Alex J. Cavanaugh, Was rather terrifying the first time but I've done it quite often now so I'm still nervous but more used to it.

The Golden Eagle, glad you enjoyed.

Erik Donald France, I've given a variation on this talk before, but more focused on writers than on readers, which is what the basis is this time.

BernardL said...

The Undead Con in New Orleans will be a great place around Halloween. I can only imagine the costuming. :)

Sean Patrick Reardon said...

Great definitions you have there. I always liked, "it is not a fear of heights, it is a fear of falling". Have fun at your events!

jodi said...

Charles, thanks for that definition! I hate being scared and rarely am.

Kate Sterling said...

Interesting post, Charles. I'm currently in a state of suspense with a good deal of fear mixed in. Let's hope it doesn't morph into horror. :)

Ron Scheer said...

Day late and a dollar short again, but here are my 2 centavos. I think DREAD would make an interesting addition to your thoughts on this subject. Good luck and illuminate the heck out of folks.

cs harris said...

Sounds like you're really going to be busy!

Snowbrush said...

Your definitions describe a lot of my days!

eric1313 said...
This comment has been removed by the author.
eric1313 said...

I like to read Kierkegaard, dread is a big one for him. One of the major examples he makes is that it goes back to Abraham. That one day the Almighty may very well ask for His gifts back. And of course other issues. A very big subject certainly.

laughingwolf said...

what i surmised... appropriate :)

Travis Cody said...

Sometimes those words get interchanged and it's not quite accurate. Seeing the definitions written out like that brings the point home nicely.

Charles Gramlich said...

BernardL, Tis the season for sure. And one of my favorite times of the year.

Sean Patrick Reardon, exactly. I will talk quite a bit about “safe” versus “unsafe” fears

Jodi, I like the safe kinds of fears, for me anyway.

Kate Sterling, suspense can wear on one, whether you’re looking forward to pleasant or unpleasant things.

Ron Scheer, I guess I’d say that Dread is kind of terror. You go from mild anxiety about something that might be coming, to dread, to terror when it’s very close. Dread can simply be the dislike of the inevitable, though, an inevitable that’s likely to be painful but not life threatening, like a trip to the dentist.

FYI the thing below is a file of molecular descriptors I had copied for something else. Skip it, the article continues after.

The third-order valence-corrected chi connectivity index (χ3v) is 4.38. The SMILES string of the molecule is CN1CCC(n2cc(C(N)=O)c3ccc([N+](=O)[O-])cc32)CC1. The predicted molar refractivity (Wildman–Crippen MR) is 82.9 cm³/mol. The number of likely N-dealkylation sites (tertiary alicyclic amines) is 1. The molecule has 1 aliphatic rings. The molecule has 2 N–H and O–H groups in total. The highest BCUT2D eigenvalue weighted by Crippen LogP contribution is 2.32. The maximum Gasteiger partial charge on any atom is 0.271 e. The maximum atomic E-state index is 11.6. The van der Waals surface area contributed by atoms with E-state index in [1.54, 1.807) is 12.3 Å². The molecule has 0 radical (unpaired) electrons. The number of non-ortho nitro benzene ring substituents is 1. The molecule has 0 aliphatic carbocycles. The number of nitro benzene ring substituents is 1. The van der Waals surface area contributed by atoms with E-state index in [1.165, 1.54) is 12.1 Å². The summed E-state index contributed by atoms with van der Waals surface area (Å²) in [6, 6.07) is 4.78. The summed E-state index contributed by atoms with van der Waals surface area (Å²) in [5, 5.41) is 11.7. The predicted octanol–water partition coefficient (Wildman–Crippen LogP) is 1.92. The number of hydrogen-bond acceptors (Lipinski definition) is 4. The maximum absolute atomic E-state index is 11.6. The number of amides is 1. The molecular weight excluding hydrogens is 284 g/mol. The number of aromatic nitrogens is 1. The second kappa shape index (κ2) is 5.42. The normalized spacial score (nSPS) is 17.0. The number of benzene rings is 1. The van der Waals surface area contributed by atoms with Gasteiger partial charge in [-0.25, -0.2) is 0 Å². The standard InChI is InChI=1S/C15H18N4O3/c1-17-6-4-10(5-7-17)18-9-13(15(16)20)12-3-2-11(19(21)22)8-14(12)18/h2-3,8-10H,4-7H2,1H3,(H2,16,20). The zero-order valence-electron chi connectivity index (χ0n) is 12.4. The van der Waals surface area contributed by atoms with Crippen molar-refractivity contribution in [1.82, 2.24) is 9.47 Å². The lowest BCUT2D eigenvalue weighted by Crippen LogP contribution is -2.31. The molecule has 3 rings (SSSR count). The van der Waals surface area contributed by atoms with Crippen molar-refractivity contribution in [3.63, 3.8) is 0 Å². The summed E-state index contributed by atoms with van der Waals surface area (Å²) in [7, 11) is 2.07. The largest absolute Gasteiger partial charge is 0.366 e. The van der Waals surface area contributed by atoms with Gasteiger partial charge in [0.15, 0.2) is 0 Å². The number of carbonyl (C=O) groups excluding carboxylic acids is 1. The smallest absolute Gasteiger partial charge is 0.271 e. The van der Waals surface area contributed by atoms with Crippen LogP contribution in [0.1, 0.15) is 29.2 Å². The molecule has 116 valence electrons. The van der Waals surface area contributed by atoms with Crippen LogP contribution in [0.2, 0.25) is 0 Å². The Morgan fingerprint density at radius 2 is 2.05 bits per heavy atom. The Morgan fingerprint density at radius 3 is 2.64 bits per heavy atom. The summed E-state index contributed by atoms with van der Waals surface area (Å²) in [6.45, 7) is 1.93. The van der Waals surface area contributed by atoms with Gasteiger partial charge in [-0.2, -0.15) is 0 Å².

Candy, I wish things would lighten up a bit. I’ve been working 14 hour days for a while now.

Snowbrush, I’m sorry to hear that, man.

eric1313, I think with “dread,” the potential horror is further away than with terror.

Laughingwolf, indeed!

Travis Cody, that’s one reason I’ll define them for this group at the beginning, because they are so often used interchangeably.

ivan said...

Horror.

over the past thirty years, I have, thought divorce, lost a spouse and hundreds of thousand dollars.

Seems like an extended nightmare.

Oddly the famous SF man Stanislaw Lem has twigged me to the observation that this amounts to a phantasm, an incubus common to men from his neck of the woods-- and as it happens, mine.So I
ask myself, which came first the phantasm or the loaded egg. The condition first, and then the horror of the actual events?
In my cups I imagine it's a dream, a nightmare and I will wake up one day among family and friends.
Migod, seems I'm living in a horror novel.

Charles Gramlich said...

Ivan, I generally enjoy nightmares. But they say you have to wake up eventually.

SzélsőFa said...

good luck with the session and i liked the compilation of these definitions. they made sense to me.

Charles Gramlich said...

Szelsofa, glad you enjoyed!

Mary Witzl said...

I love it that you're attending an undead convention after giving a talk on the psychology of fear -- that's priceless.

David J. West said...

I like those definitions-helps to know exactly what emotion I want to convey to the reader.

Greg said...

I like those definitions, especially the "terror" one. I never really thought about that before.

Have fun on those panels, sounds like you'll be busy!

Charles Gramlich said...

Mary, I move in strange circles.

David J., I guess there are other ways to define them but these work for me.

Greg, I'm sure I will have fun, although at the moment I'm feeling a bit stressed getting ready for everything.

Carole said...

Very apt descriptions. Which is the exact reason I cannot read horror. I can read suspense coming out my ears, but horror has to stay on the shelves.